In Spring, hundreds of flowers;
In Autumn, a harvest moon;
In the summer, a refreshing breeze;
In winter, snow will accompany you.
If useless things do not hang in your mind,
Any season is a good season for you.
The eternal question is: when it’s nasty outside do you pull on another layer or two and venture out into the storm or wait for conditions to improve? As a rule, serious runners are creatures of near-obsessive habit and usually choose venturing out. They might curse the weather, especially in the first moments when they have to leave warm and dry shelter behind, but unless it’s a REALLY bad day, within a few miles most runners will have forgotten that not running was even a choice. Less serious runners — and, I presume, normal people — have no trouble skipping a scheduled run and making cocoa instead. At least, that’s my fantasy. I’m not sure why, but when it’s especially crappy outside and I’m heading out into it, I take a masochist’s pleasure in imagining how much happier other people must be staying home.
These are the things I think about when it’s early spring in New England. Winter can be hard (not THIS winter), but at least you’re braced for it. Spring, on the other hand, is wildly unpredictable, as the past week has reminded us, and trying to prepare for all the weather you’ll see is like planning a birthday party for a dozen three-year-olds. There will be surprises, not all of them good, and someone will always be crying by the end.
Over the years, I’ve learned to appreciate a few semi-predictable milestones amidst the unpredictable daily highs and lows. For example, there’s “First Outdoor Track Workout” Day at the end of March, which meets the dictionary definition of “rude awakening.” For one thing, it requires us to throw on far too many layers to feel anything like speedy; second, it requires us to throw OUT all our notions about pace that we’ve developed over the winter running on lightning-quick indoor tracks. Our first outdoor workout of the year was last Tuesday, and we were buffeted by winds gusting 20-30mph. I say we, but I was so far off the back most of the time that there was no shelter in the pack for me, not that a scrawny cohort of skinny runners would offer much shelter, anyway.
Then on Saturday night/Sunday morning, snow arrived in an angry squall that battered the Forsythia and other early flowers that had believed the hype about an early spring. Sunday was also the day that a lot of marathoners had penciled in for their last long run before Patriot’s Day, and we know how runners — marathon runners especially — hate to deviate form the plan. I was stuck at home that morning, but I was copied on a few emails that morning between my running buddies, as they confirmed plans for a long run right in the middle of the storm. There was the first tentative query: “Are we still on?” and the expected reply “Why wouldn’t we be?” and then the negotiating about how to meet if the Battle Road Visitors Center was closed. The run went off as scheduled, with my friends running various distances, from 16 to 20 miles, and posing at the end for some Japanese tourists who wanted to take pictures of the crazy runners in the snow.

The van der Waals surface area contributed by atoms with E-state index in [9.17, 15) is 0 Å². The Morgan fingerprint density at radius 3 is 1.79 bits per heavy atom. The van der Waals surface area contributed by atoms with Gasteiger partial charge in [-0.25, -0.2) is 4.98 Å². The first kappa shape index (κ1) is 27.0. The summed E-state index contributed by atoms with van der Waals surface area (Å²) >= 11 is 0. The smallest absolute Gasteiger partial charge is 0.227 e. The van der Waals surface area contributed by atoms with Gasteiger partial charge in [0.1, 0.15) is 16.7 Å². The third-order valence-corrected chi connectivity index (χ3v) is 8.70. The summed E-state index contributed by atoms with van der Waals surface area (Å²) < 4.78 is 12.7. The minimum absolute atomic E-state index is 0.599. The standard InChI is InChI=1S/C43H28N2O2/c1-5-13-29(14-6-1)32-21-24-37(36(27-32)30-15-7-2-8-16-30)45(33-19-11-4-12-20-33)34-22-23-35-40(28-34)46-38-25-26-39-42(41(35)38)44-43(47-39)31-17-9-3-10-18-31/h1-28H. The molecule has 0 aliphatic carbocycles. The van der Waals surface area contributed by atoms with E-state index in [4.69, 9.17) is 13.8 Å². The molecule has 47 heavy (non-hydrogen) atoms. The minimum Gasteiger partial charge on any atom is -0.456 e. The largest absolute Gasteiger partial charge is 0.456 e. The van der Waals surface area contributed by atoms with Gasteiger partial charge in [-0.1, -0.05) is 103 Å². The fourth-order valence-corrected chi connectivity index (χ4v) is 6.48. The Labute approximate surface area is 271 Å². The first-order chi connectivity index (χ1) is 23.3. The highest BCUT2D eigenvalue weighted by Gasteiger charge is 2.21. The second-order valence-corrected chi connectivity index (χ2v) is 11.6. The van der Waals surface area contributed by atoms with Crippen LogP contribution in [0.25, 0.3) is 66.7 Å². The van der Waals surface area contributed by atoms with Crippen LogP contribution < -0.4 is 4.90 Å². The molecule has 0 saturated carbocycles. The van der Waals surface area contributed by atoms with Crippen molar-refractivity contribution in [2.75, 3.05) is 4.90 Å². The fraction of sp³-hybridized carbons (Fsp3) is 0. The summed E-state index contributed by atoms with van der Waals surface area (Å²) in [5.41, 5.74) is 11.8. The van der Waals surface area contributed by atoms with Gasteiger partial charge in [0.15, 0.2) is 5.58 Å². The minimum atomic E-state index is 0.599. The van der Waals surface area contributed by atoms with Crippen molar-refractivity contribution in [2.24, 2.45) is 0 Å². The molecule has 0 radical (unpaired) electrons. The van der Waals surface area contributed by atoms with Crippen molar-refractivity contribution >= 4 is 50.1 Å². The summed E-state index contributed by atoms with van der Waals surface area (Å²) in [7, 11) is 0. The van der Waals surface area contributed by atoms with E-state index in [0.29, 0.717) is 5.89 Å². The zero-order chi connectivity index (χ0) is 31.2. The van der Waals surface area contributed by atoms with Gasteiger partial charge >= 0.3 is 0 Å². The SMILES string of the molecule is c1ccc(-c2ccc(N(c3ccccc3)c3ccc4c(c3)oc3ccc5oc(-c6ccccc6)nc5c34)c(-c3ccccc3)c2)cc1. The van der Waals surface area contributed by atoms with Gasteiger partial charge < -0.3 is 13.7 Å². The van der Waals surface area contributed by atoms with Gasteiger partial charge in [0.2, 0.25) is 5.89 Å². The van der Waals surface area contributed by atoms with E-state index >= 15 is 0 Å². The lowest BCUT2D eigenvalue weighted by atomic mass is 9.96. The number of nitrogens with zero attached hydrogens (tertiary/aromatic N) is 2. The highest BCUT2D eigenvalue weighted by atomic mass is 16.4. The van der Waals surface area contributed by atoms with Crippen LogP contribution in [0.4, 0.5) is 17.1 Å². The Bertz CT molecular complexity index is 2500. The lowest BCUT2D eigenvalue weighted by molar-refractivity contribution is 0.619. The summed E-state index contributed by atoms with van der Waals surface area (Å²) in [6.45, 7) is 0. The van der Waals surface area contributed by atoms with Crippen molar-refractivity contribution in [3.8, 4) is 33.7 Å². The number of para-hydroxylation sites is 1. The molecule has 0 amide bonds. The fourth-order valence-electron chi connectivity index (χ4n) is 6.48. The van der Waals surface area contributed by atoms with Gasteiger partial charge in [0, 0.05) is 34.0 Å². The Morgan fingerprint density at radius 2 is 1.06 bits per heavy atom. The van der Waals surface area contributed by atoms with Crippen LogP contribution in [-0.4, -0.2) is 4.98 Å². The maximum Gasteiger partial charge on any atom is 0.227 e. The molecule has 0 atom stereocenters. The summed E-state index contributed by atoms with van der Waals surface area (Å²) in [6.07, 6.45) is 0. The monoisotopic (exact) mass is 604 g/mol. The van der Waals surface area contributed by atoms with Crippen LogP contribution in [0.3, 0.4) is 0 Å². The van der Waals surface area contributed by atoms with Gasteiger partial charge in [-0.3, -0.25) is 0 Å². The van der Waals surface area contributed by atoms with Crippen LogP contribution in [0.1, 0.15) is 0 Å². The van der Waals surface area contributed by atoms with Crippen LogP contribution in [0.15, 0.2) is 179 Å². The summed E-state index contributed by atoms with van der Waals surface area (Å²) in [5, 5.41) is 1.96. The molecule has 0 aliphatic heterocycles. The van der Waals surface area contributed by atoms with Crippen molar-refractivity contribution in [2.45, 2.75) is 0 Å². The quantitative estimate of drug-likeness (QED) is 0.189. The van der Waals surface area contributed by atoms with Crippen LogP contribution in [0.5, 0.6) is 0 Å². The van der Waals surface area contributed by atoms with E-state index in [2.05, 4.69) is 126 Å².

I ran much later that day and by then the sun was out, birds were singing in the trees, and no one bothered taking my picture. Lucky me, I guess, although I had a vague sense of having missed out on something.
On Monday the snow was back with a vengeance, dropping five inches on Concord, where I slipped and slid through my afternoon run, barely able to feel my hands. Unlike Sunday, this storm was followed by biting cold. If there were any birds in the trees, they were muttering curses and wondering whether they had made a terrible mistake migrating so early.
But what are you going to do? Run on a treadmill? Well, yeah, that’s an option. I happened to be at School Monday afternoon (although all athletics practices were canceled), and I saw many kids who wanted to go for runs. Some ventured out and were back in 10 minutes saying it was too a) cold, b) slippery, c) insane to run outside. Others ran 4-5 miles, returning with icicles hanging from their hats. Others put their earbuds in and hopped on one of the treadmills in the Fitness Center. One way or another, the show must go on.
On Tuesday, the snow was over but the large cold air mass had just settled in, so it was another chilly day forcing choices on stubborn runners. Outdoors for another frigid track workout? Thankfully, no. After some begging, our little band secured permission to head indoors for one (last?) workout at BU in the climate controlled and snow-free confines of the indoor track there. Surely by next week, we’ll have spring again? Does enjoying the indoor track make us wimps?
Soon enough there will be other seasonal milestones. Following the first outdoor workout, and the unexpected (but predictable!) early April freeze, we’ll experience the oven-like temperatures of the first really sweltering day (for my friends’ sake, please let it not fall on Patriots Day…), and then the three days of rain that always spoils the emergence of the lilacs, and then summer, thunderstorms, humidity, drought, a plague of locusts. All useless things, really. Because in the end, there’s really only one question and one possible answer:
Are we still on?
Why wouldn’t we be?